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Franchising in Belarus
Robert A. Smith, Andrew Usov, and Christine E. Connelly
With a population of approximately 9.5 million and a GDP estimated at approximately US $54 billion, Belarus is attractive to investors and franchisors seeking to expand their businesses in a variety of economic sectors. Belarus was ranked 57th in the World Bank’s 2015 Doing Business rankings, higher than Russia and the Ukraine. As compared to its neighboring countries, Belarus offers the following positive attributes:
- a cheap and well-educated labor force;
- a low level of corruption;
- a low competition in the market; and
- the possibility of a Russia-Kazakhstan-Belarus-Armenia Customs Union.
While the Belarusian franchising market is underdeveloped, it is increasing, with the greatest demand in retail and food services. The retail network in Belarus is growing annually with 12 large shopping centers, totaling more than 210,000 square meters, expected to open in 2015. The food service sector also is rapidly growing and there are more than 12,000 food service outlets in Belarus, including more than 7,500 bars, restaurants, and cafes. Minsk is the most attractive region for franchising in Belarus because of the high income and a well-developed infrastructure.
Belarus is a civil law jurisdiction, and franchise-specific legislation is found in Chapter 53 of the Civil Code of the Republic of Belarus of December 7, 1998, No. 218-Z (“Civil Code”). Until February 2005, there was no specific legal regulation of franchising. Instead, franchising regulation was only a matter of contract law. After the 2005 amendments to the Civil Code, franchising activities began to increase, but the number of valid franchise agreements still is not significant. Local franchisors are quite conservative and usually prefer to use “traditional” methods of business, but increasingly foreign franchisors are investing in business opportunities in Belarus.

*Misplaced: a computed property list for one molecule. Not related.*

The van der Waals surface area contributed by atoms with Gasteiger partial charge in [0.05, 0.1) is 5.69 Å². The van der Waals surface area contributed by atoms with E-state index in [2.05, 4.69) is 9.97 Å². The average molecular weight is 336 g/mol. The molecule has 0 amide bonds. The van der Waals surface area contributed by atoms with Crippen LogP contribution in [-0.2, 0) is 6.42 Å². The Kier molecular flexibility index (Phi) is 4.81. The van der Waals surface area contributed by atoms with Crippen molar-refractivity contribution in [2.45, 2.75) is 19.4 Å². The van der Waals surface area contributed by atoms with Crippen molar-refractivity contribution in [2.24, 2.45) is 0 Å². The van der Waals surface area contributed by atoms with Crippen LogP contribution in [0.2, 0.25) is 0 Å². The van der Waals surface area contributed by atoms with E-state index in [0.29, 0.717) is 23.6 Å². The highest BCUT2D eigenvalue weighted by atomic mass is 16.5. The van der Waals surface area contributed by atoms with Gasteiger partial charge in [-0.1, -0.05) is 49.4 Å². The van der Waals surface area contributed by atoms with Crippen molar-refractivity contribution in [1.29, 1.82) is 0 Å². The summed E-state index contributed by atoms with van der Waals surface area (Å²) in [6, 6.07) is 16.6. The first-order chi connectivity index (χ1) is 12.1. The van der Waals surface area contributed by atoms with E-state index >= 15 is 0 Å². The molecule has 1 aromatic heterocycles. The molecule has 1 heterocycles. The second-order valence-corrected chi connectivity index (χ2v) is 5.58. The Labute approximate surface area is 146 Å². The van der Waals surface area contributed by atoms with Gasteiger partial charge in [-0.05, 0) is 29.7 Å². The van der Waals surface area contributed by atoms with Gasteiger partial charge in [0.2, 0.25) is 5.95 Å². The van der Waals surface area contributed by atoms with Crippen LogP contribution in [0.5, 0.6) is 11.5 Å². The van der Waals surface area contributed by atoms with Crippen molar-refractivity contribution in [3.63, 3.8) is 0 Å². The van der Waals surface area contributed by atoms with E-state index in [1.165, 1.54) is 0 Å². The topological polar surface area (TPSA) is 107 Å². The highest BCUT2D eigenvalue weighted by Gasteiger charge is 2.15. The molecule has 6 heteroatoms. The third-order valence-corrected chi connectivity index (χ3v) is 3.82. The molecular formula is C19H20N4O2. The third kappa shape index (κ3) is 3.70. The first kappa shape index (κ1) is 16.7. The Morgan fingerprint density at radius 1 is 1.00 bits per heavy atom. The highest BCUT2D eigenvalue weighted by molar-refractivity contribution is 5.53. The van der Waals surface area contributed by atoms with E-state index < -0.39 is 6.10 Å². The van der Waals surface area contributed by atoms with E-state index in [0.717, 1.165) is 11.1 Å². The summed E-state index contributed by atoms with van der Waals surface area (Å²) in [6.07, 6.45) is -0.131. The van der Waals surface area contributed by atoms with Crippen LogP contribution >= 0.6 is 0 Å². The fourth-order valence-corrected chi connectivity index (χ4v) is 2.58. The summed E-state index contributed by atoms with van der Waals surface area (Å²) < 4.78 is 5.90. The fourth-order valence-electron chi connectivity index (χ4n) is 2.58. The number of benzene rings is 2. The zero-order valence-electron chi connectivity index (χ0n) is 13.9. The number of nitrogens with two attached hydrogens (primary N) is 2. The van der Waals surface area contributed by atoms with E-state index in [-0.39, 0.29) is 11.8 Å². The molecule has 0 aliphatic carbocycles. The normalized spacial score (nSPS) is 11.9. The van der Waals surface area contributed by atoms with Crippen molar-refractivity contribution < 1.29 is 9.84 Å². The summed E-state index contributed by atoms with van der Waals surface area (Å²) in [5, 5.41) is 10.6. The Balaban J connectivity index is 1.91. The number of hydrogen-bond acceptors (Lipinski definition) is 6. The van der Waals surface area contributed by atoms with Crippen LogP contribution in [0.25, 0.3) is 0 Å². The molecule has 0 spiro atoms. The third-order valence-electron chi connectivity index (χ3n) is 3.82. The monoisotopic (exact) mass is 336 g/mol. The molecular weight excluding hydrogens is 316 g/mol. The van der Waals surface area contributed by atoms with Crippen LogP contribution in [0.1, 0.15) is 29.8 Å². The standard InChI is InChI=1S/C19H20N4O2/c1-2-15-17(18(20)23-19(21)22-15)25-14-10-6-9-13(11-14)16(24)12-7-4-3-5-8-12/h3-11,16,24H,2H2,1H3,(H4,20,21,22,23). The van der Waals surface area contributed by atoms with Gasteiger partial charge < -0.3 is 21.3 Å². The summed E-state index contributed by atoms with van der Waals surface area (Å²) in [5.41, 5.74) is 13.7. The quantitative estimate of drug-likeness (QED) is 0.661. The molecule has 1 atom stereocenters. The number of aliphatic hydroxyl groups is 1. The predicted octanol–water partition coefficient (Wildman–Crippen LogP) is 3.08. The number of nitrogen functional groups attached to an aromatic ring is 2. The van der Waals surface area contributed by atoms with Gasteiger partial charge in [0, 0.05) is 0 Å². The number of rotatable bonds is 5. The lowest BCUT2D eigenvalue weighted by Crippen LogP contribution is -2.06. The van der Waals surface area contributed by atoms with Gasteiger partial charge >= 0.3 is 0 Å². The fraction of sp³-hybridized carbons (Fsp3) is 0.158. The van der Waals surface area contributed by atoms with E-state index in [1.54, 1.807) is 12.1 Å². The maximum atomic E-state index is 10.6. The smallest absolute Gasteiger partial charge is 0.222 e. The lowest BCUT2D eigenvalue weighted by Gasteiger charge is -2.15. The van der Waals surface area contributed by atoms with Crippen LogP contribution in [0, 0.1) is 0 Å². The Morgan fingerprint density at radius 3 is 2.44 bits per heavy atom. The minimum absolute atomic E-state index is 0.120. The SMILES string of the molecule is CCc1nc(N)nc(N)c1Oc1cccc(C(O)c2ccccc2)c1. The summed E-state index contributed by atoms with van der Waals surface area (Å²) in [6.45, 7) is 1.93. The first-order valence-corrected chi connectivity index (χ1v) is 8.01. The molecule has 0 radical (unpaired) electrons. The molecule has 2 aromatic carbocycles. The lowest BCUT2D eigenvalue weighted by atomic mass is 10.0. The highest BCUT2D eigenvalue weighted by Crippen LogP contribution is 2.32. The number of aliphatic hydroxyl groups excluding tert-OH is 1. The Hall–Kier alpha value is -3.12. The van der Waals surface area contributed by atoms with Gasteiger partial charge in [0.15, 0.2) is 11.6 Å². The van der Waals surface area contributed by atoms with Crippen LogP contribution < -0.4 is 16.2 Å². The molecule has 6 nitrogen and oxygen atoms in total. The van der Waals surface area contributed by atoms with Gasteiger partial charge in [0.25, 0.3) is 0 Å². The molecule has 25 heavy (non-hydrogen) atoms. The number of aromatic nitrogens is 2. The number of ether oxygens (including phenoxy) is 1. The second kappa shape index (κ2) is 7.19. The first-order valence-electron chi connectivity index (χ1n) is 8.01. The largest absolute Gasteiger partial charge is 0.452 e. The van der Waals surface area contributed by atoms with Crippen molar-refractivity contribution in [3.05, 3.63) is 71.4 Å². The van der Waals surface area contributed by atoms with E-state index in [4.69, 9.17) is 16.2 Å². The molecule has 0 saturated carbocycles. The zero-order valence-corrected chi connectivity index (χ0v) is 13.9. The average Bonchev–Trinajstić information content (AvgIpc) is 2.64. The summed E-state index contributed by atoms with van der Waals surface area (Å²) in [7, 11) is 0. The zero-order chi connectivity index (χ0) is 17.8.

In addition to the Civil Code, the following legal acts impact franchising in Belarus:
- the Law of the Republic of Belarus “On Trademarks and Service Marks” No. 2181-XII of February 5, 1993, as amended, which regulates the transfer of trademark rights under a franchise agreement;
- the Law of the Republic of Belarus “On Trade Secrets” of January 5, 2013 No. 19-Z which addresses know-how, one of the main elements of IP that should be transferred under the franchise agreement;
- the Resolution of the Council of Ministers of the Republic of Belarus “On the Registration of License Agreements, Agreements on the Assignment of Rights over Industrial Property Objects, Agreements on the Pledge of Property Rights certified by a Trademark or Service Mark Certificate and the Agreements of Complex Commercial License (Franchising)” of March 21, 2009 No. 346, as amended, setting the criteria for franchise agreement registration and delineating the documents that must be submitted to the National Center of Intellectual Property, the Belarusian Trademark Office (BTO) for the registration; and